I hail from the Los Angeles area. And every year on New Year’s Day we would sit in horror as the secret of our lives were broadcasted across the country via the Rose Parade – which was a mere two miles from my house and when the Rose Bowl game played later that day the blimp could be seen out our windows.
Without fail New Year’s Day would be a mild 70-degree something, the skies would be a bright cobalt blue without a single cloud, and the sun would be gloriously shining. Ahhhhh, January in southern California.
Everyone would notice our blue skies and sunshine on the first of January as they peek out their own windows at a cold, snowy, grey abyss and think…hmmm…maybe we should move to southern California…
Hence, our melting pot.
Truth be told, we were used to people flocking to the area. It was no different when we were in San Diego – same thing happened. Flocks. Of. Seagulls. People. (Sorry, my 80s came out there for a second.)
People came to southern California for a different life. Something better than what they thought they had. They craved sunshine year-round. They craved traffic. (No, that can’t be right.) They craved those cobalt blue skies they saw during the Rose Parade and couldn’t believe a place like that existed in January – as they shoveled five feet of snow off their driveway and froze their asses off on their way to work.
And people moved OUT of California for the same reason: they wanted a different life. Less traffic. Less people. Less crime. Less sunshine – yes, it’s true – but we like to say, “I wanted a place with four seasons”. They wanted a better place to raise a family. They wanted a slower pace of life. They wanted to live somewhere where their dollar went a little further and a place where you could actually breathe without your neighbors listening.
There were many reasons we left southern California. High cost, too many people, too much traffic, and we lived in what I referred to as a fish bowl. We wanted out of the rising cost of living in San Diego with its one season and growing crime rates.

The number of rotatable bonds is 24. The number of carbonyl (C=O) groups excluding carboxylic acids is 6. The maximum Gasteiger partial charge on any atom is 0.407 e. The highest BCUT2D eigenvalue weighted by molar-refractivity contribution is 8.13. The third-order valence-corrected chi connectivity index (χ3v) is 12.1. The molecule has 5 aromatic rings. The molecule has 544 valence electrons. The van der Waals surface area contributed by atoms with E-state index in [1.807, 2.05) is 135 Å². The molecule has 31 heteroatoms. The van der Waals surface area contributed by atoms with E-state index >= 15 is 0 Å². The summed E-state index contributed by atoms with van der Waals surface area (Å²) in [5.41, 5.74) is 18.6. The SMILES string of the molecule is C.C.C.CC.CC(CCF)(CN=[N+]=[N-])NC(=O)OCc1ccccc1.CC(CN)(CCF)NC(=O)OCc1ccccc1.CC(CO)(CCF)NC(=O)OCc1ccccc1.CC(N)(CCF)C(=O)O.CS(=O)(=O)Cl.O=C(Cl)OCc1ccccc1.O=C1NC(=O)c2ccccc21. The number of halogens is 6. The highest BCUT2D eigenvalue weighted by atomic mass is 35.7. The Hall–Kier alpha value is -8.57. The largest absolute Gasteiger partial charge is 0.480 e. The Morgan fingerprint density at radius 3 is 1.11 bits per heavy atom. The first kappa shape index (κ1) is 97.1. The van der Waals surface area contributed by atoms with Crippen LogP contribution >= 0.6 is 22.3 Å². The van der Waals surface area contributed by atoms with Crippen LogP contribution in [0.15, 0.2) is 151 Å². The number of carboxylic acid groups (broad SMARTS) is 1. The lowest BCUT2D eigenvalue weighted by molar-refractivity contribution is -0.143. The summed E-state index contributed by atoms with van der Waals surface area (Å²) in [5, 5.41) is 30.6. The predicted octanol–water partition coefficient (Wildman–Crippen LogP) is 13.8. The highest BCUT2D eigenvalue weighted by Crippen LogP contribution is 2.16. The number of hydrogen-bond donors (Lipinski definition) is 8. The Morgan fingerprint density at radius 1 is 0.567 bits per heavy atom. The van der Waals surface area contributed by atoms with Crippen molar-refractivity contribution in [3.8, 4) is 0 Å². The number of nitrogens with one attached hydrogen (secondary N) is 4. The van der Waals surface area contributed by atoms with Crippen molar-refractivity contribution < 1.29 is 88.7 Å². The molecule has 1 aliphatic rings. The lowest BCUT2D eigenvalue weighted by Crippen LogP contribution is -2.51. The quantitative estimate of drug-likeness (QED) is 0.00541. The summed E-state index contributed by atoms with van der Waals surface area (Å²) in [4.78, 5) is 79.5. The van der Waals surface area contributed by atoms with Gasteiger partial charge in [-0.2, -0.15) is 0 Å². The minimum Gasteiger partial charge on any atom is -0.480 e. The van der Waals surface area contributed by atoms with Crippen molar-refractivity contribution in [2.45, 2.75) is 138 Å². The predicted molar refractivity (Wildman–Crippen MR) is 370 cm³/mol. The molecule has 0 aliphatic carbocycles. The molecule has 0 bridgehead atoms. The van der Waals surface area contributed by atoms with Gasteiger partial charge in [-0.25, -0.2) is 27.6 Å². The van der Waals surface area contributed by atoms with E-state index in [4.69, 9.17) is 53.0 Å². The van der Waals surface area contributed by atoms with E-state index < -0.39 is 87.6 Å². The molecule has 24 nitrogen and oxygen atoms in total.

Somehow the people of Idaho didn’t get the memo about people moving into their town. They don’t have a yearly Rose Parade watched across the country. They are therefore confused as to why people would move here. No, not confused. Pissed off. They don’t want people to move here. And they especially don’t want people from California to move here.
Without fail there are comments on Facebook whenever there is talk of increased crime or a traffic accident or road construction or houses being built in new subdivisions – “you people need to go back where you came from.” “Go back to California.” “Californians need to stop moving here!” “This was such a great place to live until all the Californians moved here!” I’m surprised we aren’t blamed for the cold winter and Boise State football losing against Ole Miss.
I want to shake them and tell them it is just the facts of life. People move around. People go places where they feel they can get a better life. Instead of being bitter, pissed, and angry at us Californians for “ruining their small town” they should feel happy and proud that we would all move away from a place where the sun shines 350 days a year to their little corner of the world – where the sun, well, doesn’t shine 350 days a year.
For such a quaint, friendly, small town when we first moved here ten years ago – I now see nothing but bitter and cranky people who despise anyone who isn’t born here.
Maybe Boise needs a parade.
…In the fall when it is gorgeous around here. On second thought, never mind.